While the baby sign language trend has proliferated around the world, some parents wonder whether sign language delays speech.

"What we found was exactly the opposite," says Acredolo, who conducted a study, funded by the National Institutes of Health, that asked that question.

"Signing actually facilitated learning to talk. It motivates babies" to talk, Acredolo says. It's analogous to the relationship between crawling and walking - one facilitates the other. When babies have sign language as a tool, "they look for better and better ways to communicate, and (spoken) words are the natural step," she notes.

The NIH study also showed other advantages, among them: 8-year-olds who had been signing since age 2 had higher IQs than a similar group who had not been exposed to it.

When Lilyan and Keith Frisch had a son with Down Syndrome, they debated whether to teach him sign language, fearing it would delay his speech, already a concern for a child who is developmentally slow.

"When Simon was born, we kind of went back and forth. Should we teach him sign language or shouldn't we? We finally decided to teach him sign when he was 14 months old," Lilyan Frisch says.

It's a decision they don't regret.

"The sign language is the best thing. Simon does great. He always gets his point across. He gets his needs met and he's happy," Frisch says. "I think it's totally benefited him," she adds.

Now 27 months old, Simon knows at least 50 signs and can string three signs together to form a sentence. He says about 25 words. His first sign was made when he was 17 months old: "more."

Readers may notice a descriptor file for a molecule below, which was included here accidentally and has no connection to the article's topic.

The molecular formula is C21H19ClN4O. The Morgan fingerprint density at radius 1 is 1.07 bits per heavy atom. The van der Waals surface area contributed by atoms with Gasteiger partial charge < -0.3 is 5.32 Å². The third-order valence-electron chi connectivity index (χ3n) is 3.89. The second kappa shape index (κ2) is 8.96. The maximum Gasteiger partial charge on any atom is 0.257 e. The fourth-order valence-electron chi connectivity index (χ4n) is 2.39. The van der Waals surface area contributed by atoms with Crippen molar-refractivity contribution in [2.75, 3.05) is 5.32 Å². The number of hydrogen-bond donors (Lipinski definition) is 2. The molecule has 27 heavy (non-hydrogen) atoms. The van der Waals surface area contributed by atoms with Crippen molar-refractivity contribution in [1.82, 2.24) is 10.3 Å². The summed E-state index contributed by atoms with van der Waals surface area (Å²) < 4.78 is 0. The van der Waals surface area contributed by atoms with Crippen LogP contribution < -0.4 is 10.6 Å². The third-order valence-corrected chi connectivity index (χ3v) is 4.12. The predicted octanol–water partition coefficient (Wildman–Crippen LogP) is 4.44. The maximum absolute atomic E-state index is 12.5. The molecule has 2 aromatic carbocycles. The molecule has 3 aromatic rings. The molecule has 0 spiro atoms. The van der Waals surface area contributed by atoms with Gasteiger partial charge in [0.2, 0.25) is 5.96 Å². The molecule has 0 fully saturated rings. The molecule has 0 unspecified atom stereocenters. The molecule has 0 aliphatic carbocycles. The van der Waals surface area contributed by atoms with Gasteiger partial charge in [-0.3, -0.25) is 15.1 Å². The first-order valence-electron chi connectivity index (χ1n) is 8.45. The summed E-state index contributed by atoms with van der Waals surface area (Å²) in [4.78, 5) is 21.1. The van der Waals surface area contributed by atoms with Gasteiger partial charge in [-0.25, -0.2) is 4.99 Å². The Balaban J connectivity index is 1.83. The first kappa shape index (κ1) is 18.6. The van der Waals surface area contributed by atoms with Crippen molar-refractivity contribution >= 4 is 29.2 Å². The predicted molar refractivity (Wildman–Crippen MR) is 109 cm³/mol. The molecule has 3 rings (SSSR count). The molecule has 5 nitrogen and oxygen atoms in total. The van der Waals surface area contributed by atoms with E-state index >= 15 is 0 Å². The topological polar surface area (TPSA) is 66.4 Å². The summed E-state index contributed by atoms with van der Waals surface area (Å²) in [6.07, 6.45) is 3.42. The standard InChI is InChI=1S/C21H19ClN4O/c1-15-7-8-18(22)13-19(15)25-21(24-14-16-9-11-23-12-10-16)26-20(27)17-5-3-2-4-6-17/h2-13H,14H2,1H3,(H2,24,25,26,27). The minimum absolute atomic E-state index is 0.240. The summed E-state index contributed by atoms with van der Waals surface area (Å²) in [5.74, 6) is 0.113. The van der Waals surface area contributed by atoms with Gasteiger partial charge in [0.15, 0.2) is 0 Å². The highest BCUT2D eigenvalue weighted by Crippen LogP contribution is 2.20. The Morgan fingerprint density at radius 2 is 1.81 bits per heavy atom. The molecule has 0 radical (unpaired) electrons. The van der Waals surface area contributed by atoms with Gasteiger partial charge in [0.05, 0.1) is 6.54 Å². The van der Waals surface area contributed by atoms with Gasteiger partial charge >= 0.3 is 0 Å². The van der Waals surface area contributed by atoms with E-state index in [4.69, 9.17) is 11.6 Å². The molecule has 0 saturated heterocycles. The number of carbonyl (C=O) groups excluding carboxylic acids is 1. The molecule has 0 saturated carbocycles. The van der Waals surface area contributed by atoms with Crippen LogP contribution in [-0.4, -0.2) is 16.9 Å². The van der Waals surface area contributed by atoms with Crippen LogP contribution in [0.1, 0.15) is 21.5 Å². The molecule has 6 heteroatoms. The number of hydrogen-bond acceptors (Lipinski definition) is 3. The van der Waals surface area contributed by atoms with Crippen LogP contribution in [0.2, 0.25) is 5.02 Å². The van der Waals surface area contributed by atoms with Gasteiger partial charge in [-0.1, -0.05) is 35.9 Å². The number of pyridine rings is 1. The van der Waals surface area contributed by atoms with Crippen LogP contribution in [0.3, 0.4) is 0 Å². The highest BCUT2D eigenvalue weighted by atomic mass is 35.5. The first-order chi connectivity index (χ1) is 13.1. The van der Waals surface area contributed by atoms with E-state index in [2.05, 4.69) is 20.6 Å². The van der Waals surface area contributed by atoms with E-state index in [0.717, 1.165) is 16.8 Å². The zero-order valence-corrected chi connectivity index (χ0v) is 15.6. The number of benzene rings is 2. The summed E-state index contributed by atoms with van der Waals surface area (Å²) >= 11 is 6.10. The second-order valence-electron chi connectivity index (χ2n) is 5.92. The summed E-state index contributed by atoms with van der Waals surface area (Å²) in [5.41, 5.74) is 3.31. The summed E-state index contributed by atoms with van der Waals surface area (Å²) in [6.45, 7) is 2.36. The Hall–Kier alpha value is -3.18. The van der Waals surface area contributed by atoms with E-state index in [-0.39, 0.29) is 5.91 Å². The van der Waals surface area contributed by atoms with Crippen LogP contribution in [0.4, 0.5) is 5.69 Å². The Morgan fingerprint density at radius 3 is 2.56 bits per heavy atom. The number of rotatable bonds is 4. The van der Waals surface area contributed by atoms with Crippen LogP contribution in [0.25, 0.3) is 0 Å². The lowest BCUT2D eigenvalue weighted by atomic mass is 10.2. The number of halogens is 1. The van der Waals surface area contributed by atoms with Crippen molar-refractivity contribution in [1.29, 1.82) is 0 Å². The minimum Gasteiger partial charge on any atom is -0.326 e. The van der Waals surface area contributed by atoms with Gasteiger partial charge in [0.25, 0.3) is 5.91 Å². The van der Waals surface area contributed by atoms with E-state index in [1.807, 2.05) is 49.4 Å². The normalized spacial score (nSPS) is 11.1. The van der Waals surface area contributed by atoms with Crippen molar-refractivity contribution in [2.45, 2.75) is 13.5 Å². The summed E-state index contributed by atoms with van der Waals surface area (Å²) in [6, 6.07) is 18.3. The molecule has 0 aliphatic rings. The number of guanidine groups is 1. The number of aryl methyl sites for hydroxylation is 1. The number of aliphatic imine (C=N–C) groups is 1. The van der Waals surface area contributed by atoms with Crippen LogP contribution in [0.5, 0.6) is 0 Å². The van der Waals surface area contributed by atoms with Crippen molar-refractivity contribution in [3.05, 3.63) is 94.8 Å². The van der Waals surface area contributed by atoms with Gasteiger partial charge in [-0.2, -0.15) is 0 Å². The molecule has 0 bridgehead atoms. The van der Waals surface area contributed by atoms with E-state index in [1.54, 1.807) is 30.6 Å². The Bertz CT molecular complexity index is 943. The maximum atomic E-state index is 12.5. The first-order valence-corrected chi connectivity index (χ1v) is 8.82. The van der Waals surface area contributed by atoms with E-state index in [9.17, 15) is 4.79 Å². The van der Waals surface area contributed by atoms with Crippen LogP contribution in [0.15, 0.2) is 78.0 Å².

"It was probably for more food," Frisch says with a laugh.

Her oldest child, Zoe, 4, loves sign language and is learning it with Simon at St. Joseph the Worker School in Orefield, Pa. And the couple plan to teach it to their newborn, Ava.

Acredolo, of the Baby Signs Institute, says the most important benefits are social and emotional.

"It makes daily life easier for the baby and for the family," Acredolo says.

"Babies can let parents know more specifically what it is they need or want. It makes the relationship very positive between parent and child and that is so important for emotional development," she says.

Additionally, Acredolo says, parents get a look into a "fascinating window into their baby's mind. They are dumbfounded with how attentive babies are and how much they're thinking about. They don't look that smart and yet they are really very aware of what's going on around them."

McRoberts, of Haskins Laboratories, says baby sign language is a fad among well-meaning parents that may well have some advantages, unlike the short-lived trend 20 years ago when parents tried talking to their babies in the womb.

With sign language "a baby can say they want something to eat, to drink, maybe indicate their diaper needs to be changed. I'm not sure how much farther you get," McRoberts says. "And aren't those things you want them to be able to communicate with spoken language? So maybe you get a couple months of reduced frustration," he says.

And because many of the baby sign language methods are adaptations of American Sign Language and incorporate made-up signs, McRoberts questions whether babies are learning a true language with a formal set of rules.

"So it's not like these children are bilingual. They are not learning a language, they are learning a sign system," McRoberts says, adding, "My dog used to let me know when he was hungry and wanted out. All that was very helpful, but it wasn't language."